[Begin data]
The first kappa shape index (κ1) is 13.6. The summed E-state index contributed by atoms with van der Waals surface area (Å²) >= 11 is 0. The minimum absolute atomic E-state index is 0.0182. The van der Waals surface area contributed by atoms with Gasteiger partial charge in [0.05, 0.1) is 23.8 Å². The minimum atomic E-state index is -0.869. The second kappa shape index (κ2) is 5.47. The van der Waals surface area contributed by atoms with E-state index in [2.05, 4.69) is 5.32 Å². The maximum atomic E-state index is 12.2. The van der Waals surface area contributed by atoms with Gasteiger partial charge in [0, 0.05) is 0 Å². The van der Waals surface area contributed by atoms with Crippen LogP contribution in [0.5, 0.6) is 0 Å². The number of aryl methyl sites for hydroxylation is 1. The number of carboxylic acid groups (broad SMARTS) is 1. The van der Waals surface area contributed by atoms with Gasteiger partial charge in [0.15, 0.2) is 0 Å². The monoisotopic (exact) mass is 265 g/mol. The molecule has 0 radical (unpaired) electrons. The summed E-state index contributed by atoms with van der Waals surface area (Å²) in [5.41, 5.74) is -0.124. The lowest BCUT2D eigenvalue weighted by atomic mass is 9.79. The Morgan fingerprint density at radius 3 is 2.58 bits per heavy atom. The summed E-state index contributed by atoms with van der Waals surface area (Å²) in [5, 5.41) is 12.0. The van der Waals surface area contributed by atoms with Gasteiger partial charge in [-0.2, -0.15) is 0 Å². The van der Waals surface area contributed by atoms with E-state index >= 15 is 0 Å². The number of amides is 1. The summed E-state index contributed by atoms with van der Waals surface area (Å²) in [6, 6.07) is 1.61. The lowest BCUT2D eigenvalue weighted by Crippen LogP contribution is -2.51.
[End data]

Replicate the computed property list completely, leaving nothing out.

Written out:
The first kappa shape index (κ1) is 13.6. The summed E-state index contributed by atoms with van der Waals surface area (Å²) >= 11 is 0. The minimum absolute atomic E-state index is 0.0182. The van der Waals surface area contributed by atoms with Gasteiger partial charge in [0.05, 0.1) is 23.8 Å². The minimum atomic E-state index is -0.869. The second kappa shape index (κ2) is 5.47. The van der Waals surface area contributed by atoms with E-state index in [2.05, 4.69) is 5.32 Å². The maximum atomic E-state index is 12.2. The van der Waals surface area contributed by atoms with Gasteiger partial charge in [0, 0.05) is 0 Å². The van der Waals surface area contributed by atoms with Crippen LogP contribution in [0.5, 0.6) is 0 Å². The number of aryl methyl sites for hydroxylation is 1. The number of carboxylic acid groups (broad SMARTS) is 1. The van der Waals surface area contributed by atoms with Gasteiger partial charge in [0.15, 0.2) is 0 Å². The monoisotopic (exact) mass is 265 g/mol. The molecule has 0 radical (unpaired) electrons. The summed E-state index contributed by atoms with van der Waals surface area (Å²) in [5.41, 5.74) is -0.124. The lowest BCUT2D eigenvalue weighted by atomic mass is 9.79. The Morgan fingerprint density at radius 3 is 2.58 bits per heavy atom. The summed E-state index contributed by atoms with van der Waals surface area (Å²) in [5, 5.41) is 12.0. The van der Waals surface area contributed by atoms with Gasteiger partial charge in [-0.2, -0.15) is 0 Å². The van der Waals surface area contributed by atoms with E-state index >= 15 is 0 Å². The number of amides is 1. The summed E-state index contributed by atoms with van der Waals surface area (Å²) in [6, 6.07) is 1.61. The lowest BCUT2D eigenvalue weighted by Crippen LogP contribution is -2.51.